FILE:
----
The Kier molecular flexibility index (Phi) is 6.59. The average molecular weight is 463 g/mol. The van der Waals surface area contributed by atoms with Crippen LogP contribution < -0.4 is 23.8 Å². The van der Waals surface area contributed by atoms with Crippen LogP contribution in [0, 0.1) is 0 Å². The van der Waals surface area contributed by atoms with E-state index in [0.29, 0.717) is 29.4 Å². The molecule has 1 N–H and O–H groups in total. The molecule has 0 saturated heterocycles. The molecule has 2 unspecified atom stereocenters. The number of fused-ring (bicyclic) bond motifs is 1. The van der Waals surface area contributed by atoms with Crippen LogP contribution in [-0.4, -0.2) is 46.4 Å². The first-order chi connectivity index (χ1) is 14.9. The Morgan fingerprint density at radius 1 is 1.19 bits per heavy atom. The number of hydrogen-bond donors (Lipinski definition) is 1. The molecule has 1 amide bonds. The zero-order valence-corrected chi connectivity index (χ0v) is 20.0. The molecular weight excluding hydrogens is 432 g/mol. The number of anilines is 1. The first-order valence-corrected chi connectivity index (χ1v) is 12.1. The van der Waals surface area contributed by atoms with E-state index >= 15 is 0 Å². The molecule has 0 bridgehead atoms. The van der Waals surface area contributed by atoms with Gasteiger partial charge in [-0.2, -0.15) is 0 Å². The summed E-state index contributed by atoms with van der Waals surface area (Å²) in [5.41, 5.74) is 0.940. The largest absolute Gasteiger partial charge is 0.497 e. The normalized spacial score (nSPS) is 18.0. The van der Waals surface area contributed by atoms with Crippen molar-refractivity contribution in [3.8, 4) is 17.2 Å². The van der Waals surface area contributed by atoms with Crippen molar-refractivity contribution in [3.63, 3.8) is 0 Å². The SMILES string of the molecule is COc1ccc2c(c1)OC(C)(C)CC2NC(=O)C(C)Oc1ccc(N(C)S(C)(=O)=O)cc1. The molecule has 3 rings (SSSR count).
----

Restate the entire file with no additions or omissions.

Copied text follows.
The Kier molecular flexibility index (Phi) is 6.59. The average molecular weight is 463 g/mol. The van der Waals surface area contributed by atoms with Crippen LogP contribution < -0.4 is 23.8 Å². The van der Waals surface area contributed by atoms with Crippen LogP contribution in [0, 0.1) is 0 Å². The van der Waals surface area contributed by atoms with E-state index in [0.29, 0.717) is 29.4 Å². The molecule has 1 N–H and O–H groups in total. The molecule has 0 saturated heterocycles. The molecule has 2 unspecified atom stereocenters. The number of fused-ring (bicyclic) bond motifs is 1. The van der Waals surface area contributed by atoms with Crippen LogP contribution in [-0.4, -0.2) is 46.4 Å². The first-order chi connectivity index (χ1) is 14.9. The Morgan fingerprint density at radius 1 is 1.19 bits per heavy atom. The number of hydrogen-bond donors (Lipinski definition) is 1. The molecule has 1 amide bonds. The zero-order valence-corrected chi connectivity index (χ0v) is 20.0. The molecular weight excluding hydrogens is 432 g/mol. The number of anilines is 1. The first-order valence-corrected chi connectivity index (χ1v) is 12.1. The van der Waals surface area contributed by atoms with E-state index >= 15 is 0 Å². The molecule has 0 bridgehead atoms. The van der Waals surface area contributed by atoms with Gasteiger partial charge in [-0.2, -0.15) is 0 Å². The summed E-state index contributed by atoms with van der Waals surface area (Å²) in [5.41, 5.74) is 0.940. The largest absolute Gasteiger partial charge is 0.497 e. The normalized spacial score (nSPS) is 18.0. The van der Waals surface area contributed by atoms with Crippen molar-refractivity contribution in [3.8, 4) is 17.2 Å². The van der Waals surface area contributed by atoms with Crippen molar-refractivity contribution in [3.63, 3.8) is 0 Å². The SMILES string of the molecule is COc1ccc2c(c1)OC(C)(C)CC2NC(=O)C(C)Oc1ccc(N(C)S(C)(=O)=O)cc1. The molecule has 3 rings (SSSR count).